On top of this, the price of pet food, veterinary care and other pet-related products and services has risen 4 percent since 2008.
To help consumers keep more money in their pockets during these tough times, Consumer Reports compiled six ways for pet owners to curb expenses and still provide the best of care.
"It's still possible to save hundreds of dollars a year on pet care without shortchanging your furry, finned, or feathered friends," says Greg Daugherty, Executive Editor, Consumer Reports.
1. Don't pay a premium for pet food. Food is the biggest ongoing cost of owning a cat or dog. CR's survey respondents spent an average of $36 a month on food for dogs and $20 a month on food for cats. A significant part of the national pet-food bill goes for so-called premium and super-premium varieties. But "premium" has no legal definition in terms of nutritional quality. Pets with problems such as sensitive skin, digestive difficulties, or obesity might do better on special types of food, so talk with your vet. Even in those cases, you're likely to find significant price differences among equally appropriate foods.
Other ways to save: Hit the big box stores. CR sent secret shoppers around the country in search of the same list of pet-food brands and package weights. Target and Walmart had the lowest prices most of the time, cheaper than supermarkets and specialty retailers. Consider store and private–label brands. Among the least expensive pet foods CR found (on a unit-price basis) were Costco's Kirkland Signature, PetSmart's Grreat Choice, Safeway's store brand, and Walmart's Ol' Roy.
2. Consider new options for flea and tick protection. The big news on the flea and tick protection front is that the patent has expired on fipronil, one of the active ingredients in Frontline Plus, a leading brand, opening the market to competitors. CR found two that were new to the market, SentryFiproGuard Plus at Petco and PetArmor Plus at Walmart. The savings can be sizable. PetArmor Plus was the best deal CR saw: A three-month supply cost $28, compared with $50 for FiproGuard Plus and $62 for Frontline Plus at Petco.
Other ways to save: Shop online (mostly). CR found cheaper prices at 1-800-PetMeds, Drs. Foster & Smith and PetCareRx than at Petco or PetSmart. But the internet sellers didn't sell PetArmorPlus, and only two of the three carried FiproGuard Plus when CR checked in early June.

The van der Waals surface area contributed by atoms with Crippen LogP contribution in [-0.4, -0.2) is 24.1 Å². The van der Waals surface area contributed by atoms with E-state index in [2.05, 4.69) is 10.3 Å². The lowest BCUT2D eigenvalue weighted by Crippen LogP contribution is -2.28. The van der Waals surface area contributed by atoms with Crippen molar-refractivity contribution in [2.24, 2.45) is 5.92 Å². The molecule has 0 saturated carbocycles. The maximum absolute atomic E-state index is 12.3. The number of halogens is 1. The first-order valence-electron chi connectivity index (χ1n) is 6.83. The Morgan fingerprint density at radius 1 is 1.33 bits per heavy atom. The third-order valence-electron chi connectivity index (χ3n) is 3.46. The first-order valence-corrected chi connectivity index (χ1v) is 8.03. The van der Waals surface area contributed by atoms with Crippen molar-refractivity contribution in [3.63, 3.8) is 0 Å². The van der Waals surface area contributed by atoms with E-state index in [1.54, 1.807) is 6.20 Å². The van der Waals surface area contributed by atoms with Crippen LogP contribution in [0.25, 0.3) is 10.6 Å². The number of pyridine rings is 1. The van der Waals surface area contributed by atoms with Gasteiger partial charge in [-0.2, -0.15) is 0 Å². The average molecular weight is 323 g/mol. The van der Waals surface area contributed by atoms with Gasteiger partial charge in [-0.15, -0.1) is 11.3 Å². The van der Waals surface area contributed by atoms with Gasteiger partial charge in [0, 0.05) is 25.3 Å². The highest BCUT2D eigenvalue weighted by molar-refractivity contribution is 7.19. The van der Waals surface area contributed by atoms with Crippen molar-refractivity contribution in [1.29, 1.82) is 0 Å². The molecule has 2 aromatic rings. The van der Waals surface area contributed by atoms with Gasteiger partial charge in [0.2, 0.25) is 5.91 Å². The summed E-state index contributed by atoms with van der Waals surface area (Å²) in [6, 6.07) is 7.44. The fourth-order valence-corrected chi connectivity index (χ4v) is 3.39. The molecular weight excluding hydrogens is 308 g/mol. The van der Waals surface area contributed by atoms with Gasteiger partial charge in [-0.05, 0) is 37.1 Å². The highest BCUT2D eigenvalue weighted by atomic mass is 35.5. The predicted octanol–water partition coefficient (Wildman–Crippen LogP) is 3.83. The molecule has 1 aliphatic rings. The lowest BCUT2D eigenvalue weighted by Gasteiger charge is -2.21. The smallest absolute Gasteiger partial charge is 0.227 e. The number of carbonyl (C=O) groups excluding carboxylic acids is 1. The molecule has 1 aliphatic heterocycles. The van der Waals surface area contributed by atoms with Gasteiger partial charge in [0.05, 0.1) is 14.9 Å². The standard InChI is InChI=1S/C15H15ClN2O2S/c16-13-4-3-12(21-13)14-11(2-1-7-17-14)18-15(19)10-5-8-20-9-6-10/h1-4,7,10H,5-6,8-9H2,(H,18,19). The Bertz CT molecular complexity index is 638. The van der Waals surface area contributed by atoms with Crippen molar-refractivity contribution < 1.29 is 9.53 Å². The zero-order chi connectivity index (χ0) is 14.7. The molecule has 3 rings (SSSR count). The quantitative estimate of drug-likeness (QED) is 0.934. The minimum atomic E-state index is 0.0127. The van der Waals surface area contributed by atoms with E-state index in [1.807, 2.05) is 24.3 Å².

3. Comparison shop for your pet's veterinary care. Survey respondents spoke glowingly of their vets in general, but they were far more critical of the vets' efforts to keep costs down. Because veterinary care is an infrequent, sometimes emergency expenditure, it's difficult for consumers to gauge what constitutes a fair price for any of the hundreds of services their pet might require. The best time to comparison shop is when your pet needs a routine checkup, not when you're stressed out by a sick or injured animal.
Call at least two or three nearby vets and ask what their physical-exam fee is.
Nationally, it can range from roughly $35 to $46. That difference might seem like small change, but the exam fee forms the cornerstone of every vet bill, and vets often set their other fees as a percentage or multiple of that charge.
Consequently, the range of fees to, say, repair a midsized dog's tibial fracture can grow significantly wider: $726 to $1,207.
4. Don't automatically get pet medicines from the vet. About two-thirds of the pet owners CR surveyed for this report said they buy their pet medicines from the vet who prescribes them. That's often a mistake because vets' markups over wholesale start at 100 percent and frequently hit 160 percent, plus a $5 to $15 dispensing fee. If your pet is taking a medication that's also prescribed to humans, as is often the case, you might be able to have the prescription filled inexpensively at a chain drugstore, supermarket pharmacy, or big-box retailer.
Walgreens, for example, allows customers to enroll their pets as family members in its Prescription Savings Club. Another option is to shop at one of the Veterinary-Verified Internet Pharmacy Practice Sites accredited by the National Association of Boards of Pharmacy. Eleven such sites currently exist, including 1-800-PetMeds, Drs. Foster & Smith, KV Vet Supply, and PetCareRX.
5. Think twice before you buy pet health insurance. If you're the kind of person who would do almost anything for your pets, insurance can seem like an attractive option. For monthly premiums of less than $10 to more than $90, the insurers promise to pay a portion of your pet's bills for medical and surgical treatment, and depending on the policy, some other types of care. You pay the vet up front, file a claim, and wait for reimbursement. CR analyzed policies marketed by insurers representing roughly 90 percent of the pet-insurance market. None would have reimbursed more than the premiums they charged for a basically healthy dog over a 10-year life span. Only when CR looked at extreme and uncommon situations involving two very sick cats did all the policies pay out more than a pet-owner would have paid in.
For most people, CR advises they budget for routine care and put a few hundred dollars each year for more serious health problems into their household emergency fund.